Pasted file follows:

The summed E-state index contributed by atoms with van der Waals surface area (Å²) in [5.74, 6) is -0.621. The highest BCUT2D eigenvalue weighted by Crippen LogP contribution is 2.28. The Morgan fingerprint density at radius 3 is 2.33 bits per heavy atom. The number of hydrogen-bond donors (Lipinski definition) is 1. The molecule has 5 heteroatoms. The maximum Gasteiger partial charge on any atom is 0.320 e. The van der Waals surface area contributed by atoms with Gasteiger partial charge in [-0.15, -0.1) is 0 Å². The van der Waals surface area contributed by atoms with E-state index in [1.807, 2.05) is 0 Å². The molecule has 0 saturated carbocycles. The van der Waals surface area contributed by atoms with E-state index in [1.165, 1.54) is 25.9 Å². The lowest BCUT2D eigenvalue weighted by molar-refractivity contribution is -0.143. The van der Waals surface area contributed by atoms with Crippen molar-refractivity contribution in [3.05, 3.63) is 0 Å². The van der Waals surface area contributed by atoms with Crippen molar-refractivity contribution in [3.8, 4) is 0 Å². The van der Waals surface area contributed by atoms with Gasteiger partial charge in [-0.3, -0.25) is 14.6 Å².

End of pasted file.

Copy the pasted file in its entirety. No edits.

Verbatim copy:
The summed E-state index contributed by atoms with van der Waals surface area (Å²) in [5.74, 6) is -0.621. The highest BCUT2D eigenvalue weighted by Crippen LogP contribution is 2.28. The Morgan fingerprint density at radius 3 is 2.33 bits per heavy atom. The number of hydrogen-bond donors (Lipinski definition) is 1. The molecule has 5 heteroatoms. The maximum Gasteiger partial charge on any atom is 0.320 e. The van der Waals surface area contributed by atoms with Gasteiger partial charge in [-0.15, -0.1) is 0 Å². The van der Waals surface area contributed by atoms with E-state index in [1.807, 2.05) is 0 Å². The molecule has 0 saturated carbocycles. The van der Waals surface area contributed by atoms with E-state index in [1.165, 1.54) is 25.9 Å². The lowest BCUT2D eigenvalue weighted by molar-refractivity contribution is -0.143. The van der Waals surface area contributed by atoms with Crippen molar-refractivity contribution in [3.05, 3.63) is 0 Å². The van der Waals surface area contributed by atoms with Crippen molar-refractivity contribution in [3.8, 4) is 0 Å². The van der Waals surface area contributed by atoms with Gasteiger partial charge in [-0.3, -0.25) is 14.6 Å².